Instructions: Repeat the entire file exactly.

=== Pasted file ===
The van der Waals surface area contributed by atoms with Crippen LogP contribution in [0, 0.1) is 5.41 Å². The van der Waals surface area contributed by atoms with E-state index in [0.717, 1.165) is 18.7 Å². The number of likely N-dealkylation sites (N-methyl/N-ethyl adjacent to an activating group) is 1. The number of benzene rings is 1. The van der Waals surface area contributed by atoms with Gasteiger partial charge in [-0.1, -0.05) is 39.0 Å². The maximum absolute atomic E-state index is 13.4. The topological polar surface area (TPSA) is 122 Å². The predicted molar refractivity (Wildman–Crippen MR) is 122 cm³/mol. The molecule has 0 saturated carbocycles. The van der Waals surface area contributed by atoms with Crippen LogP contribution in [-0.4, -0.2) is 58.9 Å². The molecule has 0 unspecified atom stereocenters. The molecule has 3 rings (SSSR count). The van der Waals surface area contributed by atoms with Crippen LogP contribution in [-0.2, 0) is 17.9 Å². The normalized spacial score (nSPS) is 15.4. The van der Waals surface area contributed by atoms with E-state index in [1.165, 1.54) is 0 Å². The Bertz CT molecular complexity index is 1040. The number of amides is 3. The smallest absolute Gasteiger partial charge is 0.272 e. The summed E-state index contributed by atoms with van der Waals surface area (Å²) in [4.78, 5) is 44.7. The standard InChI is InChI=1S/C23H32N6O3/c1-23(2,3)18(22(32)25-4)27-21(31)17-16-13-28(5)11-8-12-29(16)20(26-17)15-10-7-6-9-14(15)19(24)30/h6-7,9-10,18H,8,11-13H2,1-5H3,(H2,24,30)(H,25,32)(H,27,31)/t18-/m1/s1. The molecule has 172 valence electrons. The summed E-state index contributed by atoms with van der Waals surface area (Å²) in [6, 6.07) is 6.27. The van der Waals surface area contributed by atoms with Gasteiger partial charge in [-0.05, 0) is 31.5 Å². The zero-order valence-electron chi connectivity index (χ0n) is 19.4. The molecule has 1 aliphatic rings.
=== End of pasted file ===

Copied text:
The van der Waals surface area contributed by atoms with Crippen LogP contribution in [0, 0.1) is 5.41 Å². The van der Waals surface area contributed by atoms with E-state index in [0.717, 1.165) is 18.7 Å². The number of likely N-dealkylation sites (N-methyl/N-ethyl adjacent to an activating group) is 1. The number of benzene rings is 1. The van der Waals surface area contributed by atoms with Gasteiger partial charge in [-0.1, -0.05) is 39.0 Å². The maximum absolute atomic E-state index is 13.4. The topological polar surface area (TPSA) is 122 Å². The predicted molar refractivity (Wildman–Crippen MR) is 122 cm³/mol. The molecule has 0 saturated carbocycles. The van der Waals surface area contributed by atoms with Crippen LogP contribution in [-0.4, -0.2) is 58.9 Å². The molecule has 0 unspecified atom stereocenters. The molecule has 3 rings (SSSR count). The van der Waals surface area contributed by atoms with Crippen LogP contribution in [-0.2, 0) is 17.9 Å². The normalized spacial score (nSPS) is 15.4. The van der Waals surface area contributed by atoms with E-state index in [1.165, 1.54) is 0 Å². The Bertz CT molecular complexity index is 1040. The number of amides is 3. The smallest absolute Gasteiger partial charge is 0.272 e. The summed E-state index contributed by atoms with van der Waals surface area (Å²) in [4.78, 5) is 44.7. The standard InChI is InChI=1S/C23H32N6O3/c1-23(2,3)18(22(32)25-4)27-21(31)17-16-13-28(5)11-8-12-29(16)20(26-17)15-10-7-6-9-14(15)19(24)30/h6-7,9-10,18H,8,11-13H2,1-5H3,(H2,24,30)(H,25,32)(H,27,31)/t18-/m1/s1. The molecule has 172 valence electrons. The summed E-state index contributed by atoms with van der Waals surface area (Å²) in [6, 6.07) is 6.27. The van der Waals surface area contributed by atoms with Gasteiger partial charge in [-0.05, 0) is 31.5 Å². The zero-order valence-electron chi connectivity index (χ0n) is 19.4. The molecule has 1 aliphatic rings.